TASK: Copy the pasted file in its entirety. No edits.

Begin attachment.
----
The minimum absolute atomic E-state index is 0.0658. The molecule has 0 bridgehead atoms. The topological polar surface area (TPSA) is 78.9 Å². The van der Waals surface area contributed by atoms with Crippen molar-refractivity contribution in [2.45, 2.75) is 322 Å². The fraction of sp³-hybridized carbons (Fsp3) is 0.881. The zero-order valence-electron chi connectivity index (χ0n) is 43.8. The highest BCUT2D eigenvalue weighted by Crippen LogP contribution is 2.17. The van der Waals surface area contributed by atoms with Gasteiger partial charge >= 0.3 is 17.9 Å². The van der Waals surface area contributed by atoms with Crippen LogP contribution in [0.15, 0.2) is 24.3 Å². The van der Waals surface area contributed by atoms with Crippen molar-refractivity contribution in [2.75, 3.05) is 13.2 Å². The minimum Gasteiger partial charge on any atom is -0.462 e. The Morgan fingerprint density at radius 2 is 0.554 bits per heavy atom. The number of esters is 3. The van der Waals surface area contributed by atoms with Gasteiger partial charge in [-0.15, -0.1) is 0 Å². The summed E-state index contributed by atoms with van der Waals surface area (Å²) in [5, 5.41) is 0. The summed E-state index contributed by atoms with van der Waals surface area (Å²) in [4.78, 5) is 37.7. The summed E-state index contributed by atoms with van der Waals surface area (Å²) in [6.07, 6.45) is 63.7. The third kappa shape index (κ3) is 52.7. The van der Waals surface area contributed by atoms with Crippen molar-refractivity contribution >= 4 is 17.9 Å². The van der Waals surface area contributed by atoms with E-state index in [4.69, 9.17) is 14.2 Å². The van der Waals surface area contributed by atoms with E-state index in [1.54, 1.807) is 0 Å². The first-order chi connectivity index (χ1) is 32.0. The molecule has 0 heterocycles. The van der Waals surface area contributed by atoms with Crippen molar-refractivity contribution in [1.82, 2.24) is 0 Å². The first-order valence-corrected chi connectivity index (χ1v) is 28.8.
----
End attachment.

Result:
The minimum absolute atomic E-state index is 0.0658. The molecule has 0 bridgehead atoms. The topological polar surface area (TPSA) is 78.9 Å². The van der Waals surface area contributed by atoms with Crippen molar-refractivity contribution in [2.45, 2.75) is 322 Å². The fraction of sp³-hybridized carbons (Fsp3) is 0.881. The zero-order valence-electron chi connectivity index (χ0n) is 43.8. The highest BCUT2D eigenvalue weighted by Crippen LogP contribution is 2.17. The van der Waals surface area contributed by atoms with Gasteiger partial charge >= 0.3 is 17.9 Å². The van der Waals surface area contributed by atoms with Crippen LogP contribution in [0.15, 0.2) is 24.3 Å². The van der Waals surface area contributed by atoms with Crippen molar-refractivity contribution in [2.75, 3.05) is 13.2 Å². The minimum Gasteiger partial charge on any atom is -0.462 e. The Morgan fingerprint density at radius 2 is 0.554 bits per heavy atom. The number of esters is 3. The van der Waals surface area contributed by atoms with Gasteiger partial charge in [-0.15, -0.1) is 0 Å². The summed E-state index contributed by atoms with van der Waals surface area (Å²) in [5, 5.41) is 0. The summed E-state index contributed by atoms with van der Waals surface area (Å²) in [4.78, 5) is 37.7. The summed E-state index contributed by atoms with van der Waals surface area (Å²) in [6.07, 6.45) is 63.7. The third kappa shape index (κ3) is 52.7. The van der Waals surface area contributed by atoms with Crippen molar-refractivity contribution >= 4 is 17.9 Å². The van der Waals surface area contributed by atoms with E-state index in [4.69, 9.17) is 14.2 Å². The van der Waals surface area contributed by atoms with E-state index in [1.54, 1.807) is 0 Å². The first-order chi connectivity index (χ1) is 32.0. The molecule has 0 heterocycles. The van der Waals surface area contributed by atoms with Crippen molar-refractivity contribution in [1.82, 2.24) is 0 Å². The first-order valence-corrected chi connectivity index (χ1v) is 28.8.